Minimum Wage: The U.S. Close to The World’s Lowest

minimum wage

In their biggest push yet for higher wages, thousands of fast-food workers are planning to strike in 100 American cities on Thursday. They are asking their federal minimum wage of $7.25 an hour to be raised, saying they are unable to support themselves and their families on those numbers.

The minimum wage varies from state to state, starting at $5.15 an hour in states like Wyoming and Georgia, to $9.19 an hour in Washington. The White House recently announced President Obama’s support for a Senate bill that would increase the federal minimum wage to $10.10. Although it is not likely to get support from the Republicans in the House.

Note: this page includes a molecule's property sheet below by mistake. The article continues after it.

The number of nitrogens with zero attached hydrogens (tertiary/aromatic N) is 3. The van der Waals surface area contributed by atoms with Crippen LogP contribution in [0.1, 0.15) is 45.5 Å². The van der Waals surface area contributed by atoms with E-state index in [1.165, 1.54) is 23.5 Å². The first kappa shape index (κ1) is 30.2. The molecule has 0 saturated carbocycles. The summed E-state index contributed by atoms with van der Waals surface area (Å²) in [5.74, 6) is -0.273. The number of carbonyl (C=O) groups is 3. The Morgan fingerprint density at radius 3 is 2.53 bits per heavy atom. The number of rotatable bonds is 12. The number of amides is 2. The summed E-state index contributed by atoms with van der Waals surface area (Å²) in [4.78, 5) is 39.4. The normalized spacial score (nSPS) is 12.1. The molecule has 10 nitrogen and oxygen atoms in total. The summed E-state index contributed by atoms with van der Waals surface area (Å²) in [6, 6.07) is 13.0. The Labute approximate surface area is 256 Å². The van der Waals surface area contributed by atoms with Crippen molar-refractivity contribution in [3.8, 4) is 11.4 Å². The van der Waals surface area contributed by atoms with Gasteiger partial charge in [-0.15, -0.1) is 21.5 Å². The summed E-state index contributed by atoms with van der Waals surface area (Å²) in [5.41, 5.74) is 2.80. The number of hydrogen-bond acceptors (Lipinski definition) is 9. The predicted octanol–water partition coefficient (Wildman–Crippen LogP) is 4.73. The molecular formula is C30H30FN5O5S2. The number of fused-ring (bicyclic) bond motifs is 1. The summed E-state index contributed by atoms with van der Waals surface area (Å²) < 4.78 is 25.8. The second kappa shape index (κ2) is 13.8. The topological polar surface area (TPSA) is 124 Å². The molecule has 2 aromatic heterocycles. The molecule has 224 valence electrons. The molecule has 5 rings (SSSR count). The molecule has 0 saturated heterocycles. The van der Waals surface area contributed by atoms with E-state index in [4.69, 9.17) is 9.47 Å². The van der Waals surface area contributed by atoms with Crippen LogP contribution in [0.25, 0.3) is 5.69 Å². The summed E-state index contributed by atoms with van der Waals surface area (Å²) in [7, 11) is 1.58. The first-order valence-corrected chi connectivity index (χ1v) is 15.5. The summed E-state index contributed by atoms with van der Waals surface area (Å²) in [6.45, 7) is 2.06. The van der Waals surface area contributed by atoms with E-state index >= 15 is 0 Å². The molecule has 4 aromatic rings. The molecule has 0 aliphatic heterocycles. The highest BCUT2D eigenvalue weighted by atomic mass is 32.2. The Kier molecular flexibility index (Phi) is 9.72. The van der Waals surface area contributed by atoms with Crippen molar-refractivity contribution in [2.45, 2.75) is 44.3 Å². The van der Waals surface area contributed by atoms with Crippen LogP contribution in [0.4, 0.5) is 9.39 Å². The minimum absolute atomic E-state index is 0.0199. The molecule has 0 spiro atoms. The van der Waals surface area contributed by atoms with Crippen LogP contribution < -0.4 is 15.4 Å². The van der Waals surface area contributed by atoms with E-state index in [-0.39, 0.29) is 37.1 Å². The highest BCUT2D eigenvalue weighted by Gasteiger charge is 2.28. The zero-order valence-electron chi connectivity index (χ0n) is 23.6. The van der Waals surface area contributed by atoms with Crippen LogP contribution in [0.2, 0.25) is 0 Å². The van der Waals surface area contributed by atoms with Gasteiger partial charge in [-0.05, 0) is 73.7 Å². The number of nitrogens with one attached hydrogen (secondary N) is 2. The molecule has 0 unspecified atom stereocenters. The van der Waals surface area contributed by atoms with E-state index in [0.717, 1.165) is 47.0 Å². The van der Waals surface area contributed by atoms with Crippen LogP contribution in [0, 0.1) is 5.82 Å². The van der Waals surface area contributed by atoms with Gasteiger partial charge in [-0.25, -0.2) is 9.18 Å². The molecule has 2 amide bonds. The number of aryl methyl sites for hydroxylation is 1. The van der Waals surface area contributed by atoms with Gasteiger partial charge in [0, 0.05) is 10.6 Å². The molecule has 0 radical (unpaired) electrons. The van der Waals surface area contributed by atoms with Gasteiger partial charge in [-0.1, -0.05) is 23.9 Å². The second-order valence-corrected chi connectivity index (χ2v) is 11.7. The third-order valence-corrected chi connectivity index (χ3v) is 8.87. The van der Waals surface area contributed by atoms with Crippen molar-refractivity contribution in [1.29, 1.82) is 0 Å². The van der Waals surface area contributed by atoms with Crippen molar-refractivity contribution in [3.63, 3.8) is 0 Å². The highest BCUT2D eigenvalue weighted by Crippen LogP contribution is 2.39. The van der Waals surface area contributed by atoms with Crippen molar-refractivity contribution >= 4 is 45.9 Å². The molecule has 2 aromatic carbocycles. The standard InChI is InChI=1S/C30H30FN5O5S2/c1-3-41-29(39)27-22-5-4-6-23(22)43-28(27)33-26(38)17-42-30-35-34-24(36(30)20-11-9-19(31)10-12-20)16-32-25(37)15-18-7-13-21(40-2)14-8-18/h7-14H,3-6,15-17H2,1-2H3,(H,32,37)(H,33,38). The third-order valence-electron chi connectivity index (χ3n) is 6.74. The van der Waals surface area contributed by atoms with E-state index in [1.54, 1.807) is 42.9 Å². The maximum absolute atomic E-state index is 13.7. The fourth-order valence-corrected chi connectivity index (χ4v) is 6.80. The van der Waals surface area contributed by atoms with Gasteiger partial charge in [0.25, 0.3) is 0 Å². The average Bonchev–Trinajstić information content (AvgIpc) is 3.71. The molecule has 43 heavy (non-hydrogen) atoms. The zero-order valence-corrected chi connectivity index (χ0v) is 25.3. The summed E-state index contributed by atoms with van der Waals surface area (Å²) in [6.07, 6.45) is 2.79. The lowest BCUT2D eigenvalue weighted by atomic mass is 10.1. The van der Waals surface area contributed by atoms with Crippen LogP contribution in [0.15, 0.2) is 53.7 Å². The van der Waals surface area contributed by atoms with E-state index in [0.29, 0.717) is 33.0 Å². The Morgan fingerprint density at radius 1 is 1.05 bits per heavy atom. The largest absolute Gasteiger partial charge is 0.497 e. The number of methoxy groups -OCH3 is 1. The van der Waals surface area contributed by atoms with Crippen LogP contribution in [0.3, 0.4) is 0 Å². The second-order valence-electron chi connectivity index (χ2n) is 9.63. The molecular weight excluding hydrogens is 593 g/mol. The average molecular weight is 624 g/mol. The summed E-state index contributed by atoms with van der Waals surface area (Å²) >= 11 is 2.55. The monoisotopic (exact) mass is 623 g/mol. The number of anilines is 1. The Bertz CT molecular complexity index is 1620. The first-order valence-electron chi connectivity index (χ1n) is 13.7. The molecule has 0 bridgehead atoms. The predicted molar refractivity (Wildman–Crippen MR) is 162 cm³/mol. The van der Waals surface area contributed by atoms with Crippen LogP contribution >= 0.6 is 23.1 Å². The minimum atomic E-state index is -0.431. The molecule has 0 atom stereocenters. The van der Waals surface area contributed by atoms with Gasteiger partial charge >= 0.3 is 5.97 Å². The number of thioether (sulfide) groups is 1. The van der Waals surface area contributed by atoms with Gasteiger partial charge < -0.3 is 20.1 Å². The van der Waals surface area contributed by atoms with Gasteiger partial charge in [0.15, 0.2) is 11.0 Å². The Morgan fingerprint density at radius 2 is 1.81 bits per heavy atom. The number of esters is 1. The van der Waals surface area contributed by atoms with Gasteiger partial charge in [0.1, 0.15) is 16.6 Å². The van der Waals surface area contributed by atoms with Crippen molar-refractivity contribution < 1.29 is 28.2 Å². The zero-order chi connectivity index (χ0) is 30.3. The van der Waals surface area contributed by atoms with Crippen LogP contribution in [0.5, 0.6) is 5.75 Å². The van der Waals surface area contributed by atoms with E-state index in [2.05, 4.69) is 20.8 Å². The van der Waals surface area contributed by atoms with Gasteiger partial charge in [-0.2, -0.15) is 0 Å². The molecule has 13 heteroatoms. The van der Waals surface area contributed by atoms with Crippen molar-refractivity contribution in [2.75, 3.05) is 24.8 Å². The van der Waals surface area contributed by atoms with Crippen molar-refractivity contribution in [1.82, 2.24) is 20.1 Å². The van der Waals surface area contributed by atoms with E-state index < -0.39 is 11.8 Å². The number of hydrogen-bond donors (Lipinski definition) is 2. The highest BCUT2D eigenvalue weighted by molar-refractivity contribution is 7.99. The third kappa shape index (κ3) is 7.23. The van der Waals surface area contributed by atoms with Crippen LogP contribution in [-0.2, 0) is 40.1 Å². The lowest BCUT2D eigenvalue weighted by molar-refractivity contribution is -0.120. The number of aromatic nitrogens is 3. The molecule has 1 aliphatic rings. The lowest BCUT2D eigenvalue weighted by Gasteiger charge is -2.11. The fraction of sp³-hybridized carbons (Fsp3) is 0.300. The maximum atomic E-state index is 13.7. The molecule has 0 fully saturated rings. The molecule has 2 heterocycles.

According to the OECD, the U.S. has one of the lowest minimum wages. “It isn’t quite the lowest, but we’re pretty damn close,” says Mother Jone’s Kevin Drum.

Many economists warn that this situation is the new normal in the country: low-paid jobs are no longer filled by teenagers who need extra money but by adults who cannot find anything else. Despite the economy officially being back on track after the 2008 crisis, underemployment is still of 15%. People are getting several jobs, no benefits at all, just in order to make ends meet.

About the Author

Ana Fuentes
Columnist for El País and a contributor to SER (Sociedad Española de Radiodifusión), was the first editor-in-chief of The Corner. Currently based in Madrid, she has been a correspondent in New York, Beijing and Paris for several international media outlets such as Prisa Radio, Radio Netherlands or CNN en español. Ana holds a degree in Journalism from the Complutense University in Madrid and the Sorbonne University in Paris, and a Master's in Journalism from Spanish newspaper El País.

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